Orson Welles in The Immortal Story

The Immortal Story

It’s one of those salutary coincidences of movie history that the final narrative film completed by Orson Welles would turn out to be this rumination on an old man’s obsession with storytelling. It’s not that Welles was exactly elderly at the time (he was 51 when he made it), but there’s a matter-of-fact finality to the work that becomes just a touch spooky in retrospect. Commissioned by the French national television agency as a Jeanne Moreau vehicle to commemorate the transition to colour television, The Immortal Story required that Welles work in colour for the first time, catalyzing a fairly dramatic evolution of his style. But it gave him the opportunity to adapt a short story by Karen Blixen (a.k.a. Isak Dinesen), one of his favourite writers, and to work again with Moreau, one of his favourite actors. Less than an hour long, it has remained an obscure film for a variety of reasons, but it’s intermittently remarkable despite its modesty.

Set near the Port of Macau in the late 19th century, The Immortal Story was actually shot in France and Spain, in part at Welles’s own house near Madrid. It features just four characters: Mr. Clay (Welles), a wealthy merchant; Clay’s clerk, Elishama (Roger Coggio); a local woman, Virginie (Moreau); and a strapping 17-year-old sailor, Paul (Norman Eshley). Clay is, for some reason, determined to bring to life an apparently apocryphal tale told at sea about a rich man who gave a sailor, a stranger to him, five guinea to bed his wife and conceive for him an heir. Elishama ventures into town to recruit Virginie, whom he knows through her dalliances with a co-worker, to play the part of Clay’s wife. Clay himself spots Paul at the side of the road and lures him back to his mansion with the promise of gold. After a hearty meal, Paul is sent into the bedroom, where he and Virginie are expected to fulfill their coital obligations.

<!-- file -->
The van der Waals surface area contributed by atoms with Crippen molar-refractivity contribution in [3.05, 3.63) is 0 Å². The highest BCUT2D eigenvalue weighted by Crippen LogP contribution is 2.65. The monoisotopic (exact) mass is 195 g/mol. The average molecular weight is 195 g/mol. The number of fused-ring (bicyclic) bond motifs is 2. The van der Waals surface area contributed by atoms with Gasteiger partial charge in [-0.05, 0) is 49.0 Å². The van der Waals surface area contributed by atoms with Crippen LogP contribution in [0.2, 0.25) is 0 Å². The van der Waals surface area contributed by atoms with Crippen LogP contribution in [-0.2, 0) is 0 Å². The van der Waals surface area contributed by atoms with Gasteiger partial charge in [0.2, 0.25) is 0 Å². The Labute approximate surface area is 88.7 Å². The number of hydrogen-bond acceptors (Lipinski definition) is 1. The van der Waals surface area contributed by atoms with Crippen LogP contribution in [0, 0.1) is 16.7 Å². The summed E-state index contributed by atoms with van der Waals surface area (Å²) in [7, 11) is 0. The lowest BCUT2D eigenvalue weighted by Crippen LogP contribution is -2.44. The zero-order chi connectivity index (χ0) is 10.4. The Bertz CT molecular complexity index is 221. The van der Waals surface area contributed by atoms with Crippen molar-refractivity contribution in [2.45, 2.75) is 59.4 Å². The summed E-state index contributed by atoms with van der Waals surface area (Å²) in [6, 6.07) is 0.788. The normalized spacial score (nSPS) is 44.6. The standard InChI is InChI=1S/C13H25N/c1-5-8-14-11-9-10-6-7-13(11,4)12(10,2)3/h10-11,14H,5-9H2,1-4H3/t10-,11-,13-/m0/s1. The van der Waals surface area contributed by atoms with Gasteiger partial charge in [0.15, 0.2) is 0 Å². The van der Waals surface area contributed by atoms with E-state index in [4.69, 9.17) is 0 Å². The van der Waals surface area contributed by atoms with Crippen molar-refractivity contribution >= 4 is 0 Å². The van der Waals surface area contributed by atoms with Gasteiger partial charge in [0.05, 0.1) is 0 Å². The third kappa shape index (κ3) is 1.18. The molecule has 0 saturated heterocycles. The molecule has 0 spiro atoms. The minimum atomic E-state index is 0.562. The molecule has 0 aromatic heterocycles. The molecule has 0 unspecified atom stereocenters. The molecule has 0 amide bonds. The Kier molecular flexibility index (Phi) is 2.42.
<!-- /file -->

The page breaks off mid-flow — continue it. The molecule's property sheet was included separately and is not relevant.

It sounds sleazy, and it is. Welles has no interest in making Clay a sympathetic character. Adorned with heavy old-age make-up, including a fake nose, he portrays Clay as a cranky and friendless old man. The whole charade Clay concocts may represent his attempt to assert his force against destiny itself, or to gain some personal feeling of power by subjecting Virginie to his will. But his stated motivation is much simpler: He’s one of those nonfiction fans who doesn’t see the point in made-up stories. His chief form of entertainment is reliving past financial glories by having Elishama read aloud to him from his old account books; when Elishama reads from scripture instead, it only annoys Clay. “I don’t like prophecies,” he declares. “People should only record things when they’ve already happened.” Thus Clay is determined to legitimize this particular fiction by making it real.